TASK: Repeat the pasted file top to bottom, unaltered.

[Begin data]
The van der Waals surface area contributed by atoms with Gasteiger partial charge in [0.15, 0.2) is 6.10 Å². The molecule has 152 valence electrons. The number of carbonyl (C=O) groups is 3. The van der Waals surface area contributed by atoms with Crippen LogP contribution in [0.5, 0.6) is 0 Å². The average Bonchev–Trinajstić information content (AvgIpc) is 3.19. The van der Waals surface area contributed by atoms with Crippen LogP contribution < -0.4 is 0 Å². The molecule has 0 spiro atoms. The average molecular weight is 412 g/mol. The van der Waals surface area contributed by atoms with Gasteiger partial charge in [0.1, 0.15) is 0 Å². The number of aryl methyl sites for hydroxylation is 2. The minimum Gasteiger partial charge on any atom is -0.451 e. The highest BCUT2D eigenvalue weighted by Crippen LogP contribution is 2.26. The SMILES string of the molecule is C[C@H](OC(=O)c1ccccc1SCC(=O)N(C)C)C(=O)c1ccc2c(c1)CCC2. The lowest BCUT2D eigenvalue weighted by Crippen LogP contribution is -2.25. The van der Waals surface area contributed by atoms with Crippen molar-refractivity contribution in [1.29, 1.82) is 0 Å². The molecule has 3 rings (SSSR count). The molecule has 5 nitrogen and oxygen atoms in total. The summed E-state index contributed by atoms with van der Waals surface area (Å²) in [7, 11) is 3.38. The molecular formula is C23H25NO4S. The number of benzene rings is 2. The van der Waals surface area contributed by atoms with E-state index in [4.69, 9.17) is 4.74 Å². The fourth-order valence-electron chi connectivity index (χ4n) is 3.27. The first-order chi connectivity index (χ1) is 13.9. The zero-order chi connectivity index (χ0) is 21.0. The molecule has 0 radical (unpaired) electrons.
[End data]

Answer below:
The van der Waals surface area contributed by atoms with Gasteiger partial charge in [0.15, 0.2) is 6.10 Å². The molecule has 152 valence electrons. The number of carbonyl (C=O) groups is 3. The van der Waals surface area contributed by atoms with Crippen LogP contribution in [0.5, 0.6) is 0 Å². The average Bonchev–Trinajstić information content (AvgIpc) is 3.19. The van der Waals surface area contributed by atoms with Crippen LogP contribution < -0.4 is 0 Å². The molecule has 0 spiro atoms. The average molecular weight is 412 g/mol. The van der Waals surface area contributed by atoms with Gasteiger partial charge in [0.1, 0.15) is 0 Å². The number of aryl methyl sites for hydroxylation is 2. The minimum Gasteiger partial charge on any atom is -0.451 e. The highest BCUT2D eigenvalue weighted by Crippen LogP contribution is 2.26. The SMILES string of the molecule is C[C@H](OC(=O)c1ccccc1SCC(=O)N(C)C)C(=O)c1ccc2c(c1)CCC2. The lowest BCUT2D eigenvalue weighted by Crippen LogP contribution is -2.25. The van der Waals surface area contributed by atoms with Crippen molar-refractivity contribution in [1.29, 1.82) is 0 Å². The molecule has 3 rings (SSSR count). The molecule has 5 nitrogen and oxygen atoms in total. The summed E-state index contributed by atoms with van der Waals surface area (Å²) in [7, 11) is 3.38. The molecular formula is C23H25NO4S. The number of benzene rings is 2. The van der Waals surface area contributed by atoms with E-state index in [4.69, 9.17) is 4.74 Å². The fourth-order valence-electron chi connectivity index (χ4n) is 3.27. The first-order chi connectivity index (χ1) is 13.9. The zero-order chi connectivity index (χ0) is 21.0. The molecule has 0 radical (unpaired) electrons.